Acting & Musical Theatre
Creative drama offers an opportunity for children to:
- Expand self-awareness
- Develop imagination
- Think independently
- Work cooperatively
- Improve communication skills
- Express a healthy release of emotions
- Build social awareness
In essence, creative drama is dramatic activities which have the experience of the participants as the goal. This differs from theatre classes in which preparation for a performance is the objective. Creative drama is usually reserved for children four to six years old – or stages of development when participants can benefit from dramatic experience if there is no pressure to perform. Creative drama can include dramatic play, story enactment, imagination journeys, theatre games, music, and dance. “Let’s pretend” is the norm in creative drama class, not just a child’s game. Creative drama can help children learn about emotions, problem solving, and relating to other people. Through their experiences with drama, students develop their imaginations and their confidence.
Spotlight Drama and Musical theatre is designed to educate students about the combination of theatre and music. Students will learn basic acting and singing techniques and theatre and musical theatre terminology for their grade level. This class is designed to teach students how to work together in groups, think critically, use their imagination, discover new ideas, and solve problems. Students will learn how to improve their focus, self-confidence, and social skills. Students will be expected to work to the best of their ability to achieve group and individual success.
This course is an overview of the American Musical Theater through the study of its’ elements and its’ history as well as hands on experience with 2 musical pieces. This course addresses how to approach the imaginary circumstances of musical acting by working with objectives, obstacles, tactics, relationships, beats and personalization. as well as explores the music, lyrics and libretto of a musical and teaches the student to look at (and listen to) these components of a musical for clues to character development.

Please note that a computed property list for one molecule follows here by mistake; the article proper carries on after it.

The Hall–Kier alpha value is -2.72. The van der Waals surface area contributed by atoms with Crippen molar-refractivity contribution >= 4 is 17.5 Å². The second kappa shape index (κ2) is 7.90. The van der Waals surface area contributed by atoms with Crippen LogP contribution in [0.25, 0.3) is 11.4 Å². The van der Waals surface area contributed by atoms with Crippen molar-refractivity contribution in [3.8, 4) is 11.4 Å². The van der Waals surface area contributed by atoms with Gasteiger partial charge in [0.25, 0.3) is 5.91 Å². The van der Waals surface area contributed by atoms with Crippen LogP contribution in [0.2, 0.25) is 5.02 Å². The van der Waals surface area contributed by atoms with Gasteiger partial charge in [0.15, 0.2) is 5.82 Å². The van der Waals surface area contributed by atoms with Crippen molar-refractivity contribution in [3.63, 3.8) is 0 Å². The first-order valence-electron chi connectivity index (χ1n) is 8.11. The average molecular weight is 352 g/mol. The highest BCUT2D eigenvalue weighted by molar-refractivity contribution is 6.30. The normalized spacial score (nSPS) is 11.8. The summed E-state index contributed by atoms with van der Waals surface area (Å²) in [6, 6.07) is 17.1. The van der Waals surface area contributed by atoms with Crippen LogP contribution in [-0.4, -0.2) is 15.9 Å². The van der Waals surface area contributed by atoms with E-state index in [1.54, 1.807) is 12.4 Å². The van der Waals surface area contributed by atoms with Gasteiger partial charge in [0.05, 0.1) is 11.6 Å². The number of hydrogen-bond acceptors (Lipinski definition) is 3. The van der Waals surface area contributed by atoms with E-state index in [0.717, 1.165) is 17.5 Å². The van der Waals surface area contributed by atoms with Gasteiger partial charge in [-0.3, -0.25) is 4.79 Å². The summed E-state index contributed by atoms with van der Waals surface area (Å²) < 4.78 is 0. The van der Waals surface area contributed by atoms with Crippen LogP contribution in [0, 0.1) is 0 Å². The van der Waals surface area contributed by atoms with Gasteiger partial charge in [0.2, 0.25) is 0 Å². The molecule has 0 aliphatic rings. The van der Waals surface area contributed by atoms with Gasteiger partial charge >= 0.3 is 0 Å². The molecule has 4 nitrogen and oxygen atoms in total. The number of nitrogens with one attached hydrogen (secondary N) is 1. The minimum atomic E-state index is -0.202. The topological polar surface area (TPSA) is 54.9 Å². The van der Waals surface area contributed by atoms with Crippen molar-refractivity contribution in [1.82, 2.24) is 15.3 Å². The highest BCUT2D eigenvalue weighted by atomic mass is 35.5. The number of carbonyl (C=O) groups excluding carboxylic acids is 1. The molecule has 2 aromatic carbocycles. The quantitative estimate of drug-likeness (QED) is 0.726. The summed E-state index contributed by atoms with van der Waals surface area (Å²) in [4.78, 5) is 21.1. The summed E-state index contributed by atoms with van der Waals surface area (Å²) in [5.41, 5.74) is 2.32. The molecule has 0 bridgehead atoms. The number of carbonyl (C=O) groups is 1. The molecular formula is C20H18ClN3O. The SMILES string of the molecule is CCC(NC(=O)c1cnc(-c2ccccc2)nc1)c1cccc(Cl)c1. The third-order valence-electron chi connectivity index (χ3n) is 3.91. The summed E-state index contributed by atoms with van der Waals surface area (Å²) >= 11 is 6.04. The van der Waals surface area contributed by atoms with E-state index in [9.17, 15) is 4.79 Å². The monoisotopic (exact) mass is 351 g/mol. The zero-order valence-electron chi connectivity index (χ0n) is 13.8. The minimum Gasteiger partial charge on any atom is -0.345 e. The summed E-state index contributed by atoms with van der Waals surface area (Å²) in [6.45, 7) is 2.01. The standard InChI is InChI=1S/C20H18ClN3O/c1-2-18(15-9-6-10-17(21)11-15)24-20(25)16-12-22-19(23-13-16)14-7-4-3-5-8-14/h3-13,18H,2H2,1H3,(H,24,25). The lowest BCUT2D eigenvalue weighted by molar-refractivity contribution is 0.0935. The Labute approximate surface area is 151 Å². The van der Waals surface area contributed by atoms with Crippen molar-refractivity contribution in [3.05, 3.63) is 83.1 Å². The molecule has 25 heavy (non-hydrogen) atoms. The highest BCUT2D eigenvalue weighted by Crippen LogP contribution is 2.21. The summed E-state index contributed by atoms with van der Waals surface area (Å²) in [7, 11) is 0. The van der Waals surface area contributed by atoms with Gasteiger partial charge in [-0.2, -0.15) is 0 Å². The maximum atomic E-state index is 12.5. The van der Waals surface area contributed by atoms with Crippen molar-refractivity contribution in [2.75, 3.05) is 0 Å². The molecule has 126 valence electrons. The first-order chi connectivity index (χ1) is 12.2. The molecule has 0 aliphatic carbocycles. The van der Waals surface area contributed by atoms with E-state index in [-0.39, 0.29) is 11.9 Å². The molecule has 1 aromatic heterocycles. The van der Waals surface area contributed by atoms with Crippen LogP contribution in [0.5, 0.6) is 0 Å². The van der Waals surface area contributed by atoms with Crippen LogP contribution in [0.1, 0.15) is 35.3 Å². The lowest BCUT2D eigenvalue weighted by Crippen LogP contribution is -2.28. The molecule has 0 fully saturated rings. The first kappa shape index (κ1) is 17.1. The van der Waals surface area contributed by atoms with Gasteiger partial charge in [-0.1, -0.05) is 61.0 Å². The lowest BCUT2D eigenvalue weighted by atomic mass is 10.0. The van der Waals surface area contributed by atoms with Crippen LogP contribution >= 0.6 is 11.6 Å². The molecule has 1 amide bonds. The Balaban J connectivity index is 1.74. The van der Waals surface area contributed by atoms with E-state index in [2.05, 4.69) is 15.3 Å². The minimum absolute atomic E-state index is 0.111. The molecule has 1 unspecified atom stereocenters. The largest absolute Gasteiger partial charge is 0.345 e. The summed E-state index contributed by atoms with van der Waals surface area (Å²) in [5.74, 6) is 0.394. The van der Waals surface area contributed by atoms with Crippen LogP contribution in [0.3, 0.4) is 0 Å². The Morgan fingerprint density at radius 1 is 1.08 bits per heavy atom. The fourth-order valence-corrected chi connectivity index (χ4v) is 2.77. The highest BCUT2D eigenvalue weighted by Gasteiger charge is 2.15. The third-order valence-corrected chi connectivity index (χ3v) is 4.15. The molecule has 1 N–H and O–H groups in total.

This course will focus on two main projects which build experience and self-confidence, as well as collaborations that allow students to be part of something greater than themselves. Emphasis on acting preparation through the study of various techniques in acting (Meisner and Stanislavsky, Bogart, Chekov method), voice and diction, and physical techniques are highlighted. Students will hone their powers of observations and attention to detail as well as their creative problem solving skills. Learning to form, organize and articulate ideas and listen to others in rehearsal and performance is the ultimate goal.
Improvisation taps into the part of most student’s brains that seldom gets fully activated or utilized and is the most powerful tool available to build confidence in student performers. Students will learn to create expression, imagination, and appreciation in group dynamics. They will create scenes and narrative structures and develop their improv skills through games and learn to make, accept and extend offers in improvisation.
This semester as well as next semester Scenes and Monologues class will be emphasing The Meisner Technique and the teachings of Uta Hagen and Stella Adler. These popular acting techniques are based on a total understanding of yourself, your character and the surrounding of any given scene or play. The goal of these methods are to eliminate the “actor” on the stage, leaving a character that exists completely within the moment, learn to live in the moment as an actor, and let go of any idea of result. Learn what it means to really “do” and to respond truthfully to a given moment based on what you get from your partner. Through improvisation, emotional truth and personal response learn to resonate authenticity within a given circumstance. Using these methods the students will begin to understand one of the definitions of real acting, which is “to live truthfully under the imaginary circumstances”. The training involves a specific series of exercises that build upon each other. The successful comprehension and execution of each exercise is essential to the success of the next and so on. Everyone begins at the beginning and moves through each step laying essential groundwork for the second semester’s focus of demonstrating a clear and full understanding of emotional preparation, relationships, and objectives.
For serious and committed students grades 8-12, by audition in late August. Additional rehearsal time may be required. Rehearsals meet twice weekly. This is a 4 month commitment. Advanced ensemble will explore and enrich acquired skills, including physical and vocal work, characterization, emotional truth and availability, active pursuit of an objective and ensemble storytelling. This important class for honing skills and taking greater risks culminates in a fully produced play directed by Leland Williams.
Comfortable clothes that students can move in. No dresses or flip flops. Black tap shoes (preferably lace up oxfords).
Comfortable but appropriate clothing, nothing that will distract from work at hand, ie: pulling clothing up or down, unable to move fully.